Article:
Evolving IT Support in a Post Pandemic World
When you think of technology support at the University of Arizona, the 24/7 Support Center immediately comes to mind. The pre-pandemic Support Center was housed in a small building where telephone and walk-in support teams were co-located. It was there that teams of technicians worked together to solve their customers’ needs with much success. However, much has changed in the past three years about how and where the Universities’ IT Support is conducted.
Today, the CIO Division’s 24/7 Support Center is much broader in scope and is staffed from multiple locations. There are 19 full-time staff at the service desk, the primary team where calls or chats are answered, and support request tickets are created and closed. Approximately 45 student employees support the 24/7 team, OSCR Computer Labs and the Student Success Center lounge, depending on the time of year.
The Service Continuity unit, formerly known as the Operations Center, handles system and application monitoring, urgent incidents, and overnight batch jobs, is also part of 24/7 Support Center portfolio. Before the pandemic, both 24/7 and Service Continuity teams had staff scheduled 24 hours a day, seven days a week. Creating this efficiency still provided for the nighttime staffing required to manage batch process running and system monitoring in the Service Continuity unit. Though the Service Continuity is hybrid and requires an individual to be on premises during business hours, the rest of the Support Center’s team members are mostly remote.
Clancey Dollard, support center director, explained, “I come from a background of being able to walk into a room, see everyone and talk to the team. I can deliver a message and immediately know everyone has it. So, getting used to a hybrid work environment has been an interesting transition for me.” He continued, “It’s not as simple to ensure everyone has received and understood the message. Because of this, we’ve had to over communicate when we have important messages to share.”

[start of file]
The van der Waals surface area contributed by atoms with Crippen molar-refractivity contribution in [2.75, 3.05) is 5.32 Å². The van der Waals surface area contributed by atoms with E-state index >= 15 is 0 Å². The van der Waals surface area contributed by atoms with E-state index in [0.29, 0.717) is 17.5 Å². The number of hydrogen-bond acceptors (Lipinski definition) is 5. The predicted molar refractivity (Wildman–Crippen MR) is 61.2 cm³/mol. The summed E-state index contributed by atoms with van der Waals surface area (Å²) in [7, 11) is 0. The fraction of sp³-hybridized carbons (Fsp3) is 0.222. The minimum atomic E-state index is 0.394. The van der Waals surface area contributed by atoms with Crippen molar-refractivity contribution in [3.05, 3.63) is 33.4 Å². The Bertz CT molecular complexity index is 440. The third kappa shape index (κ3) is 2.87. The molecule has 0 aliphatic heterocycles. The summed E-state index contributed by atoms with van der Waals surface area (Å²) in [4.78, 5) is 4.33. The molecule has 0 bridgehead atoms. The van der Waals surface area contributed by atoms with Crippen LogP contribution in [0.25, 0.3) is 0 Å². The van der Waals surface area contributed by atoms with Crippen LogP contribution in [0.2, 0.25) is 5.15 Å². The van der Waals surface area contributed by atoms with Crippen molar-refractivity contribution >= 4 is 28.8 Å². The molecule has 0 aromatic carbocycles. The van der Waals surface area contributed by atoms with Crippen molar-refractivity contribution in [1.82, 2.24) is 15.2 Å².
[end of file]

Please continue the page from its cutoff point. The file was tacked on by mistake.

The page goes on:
Rusty Martin, a help desk support analyst with the 24/7 Support Center, explains, “We are the first ones to hear if something goes wrong. We are on the front lines and will message others to help triage and escalate technical issues and outages if it’s a widespread issue. I find myself communicating a lot with my peers, even though we are all in separate locations on campus or in our homes.”
What could be a high-stress job for some is a delight to Rusty when he solves a person’s tech problem. “Getting acknowledgement back from a customer and knowing I have helped them is the best part of the job.” He often helps new staff with hands-on learning once they have completed initial training of the 102 applications and services they support. “I tell them using the customer’s name is important. I have a special greeting to every encounter. ‘Hello, my name is Rusty. Can I get your name?’ Then I use their name as often as I can. Remembering their name goes a long way.”
Rusty has been a support professional for over 20 years, with the past 10 being at the University of Arizona. He took a few months in another position, thinking it might be time for a career change, but came right back after realizing he finds tremendous enjoyment in talking with people and helping them solve technical problems.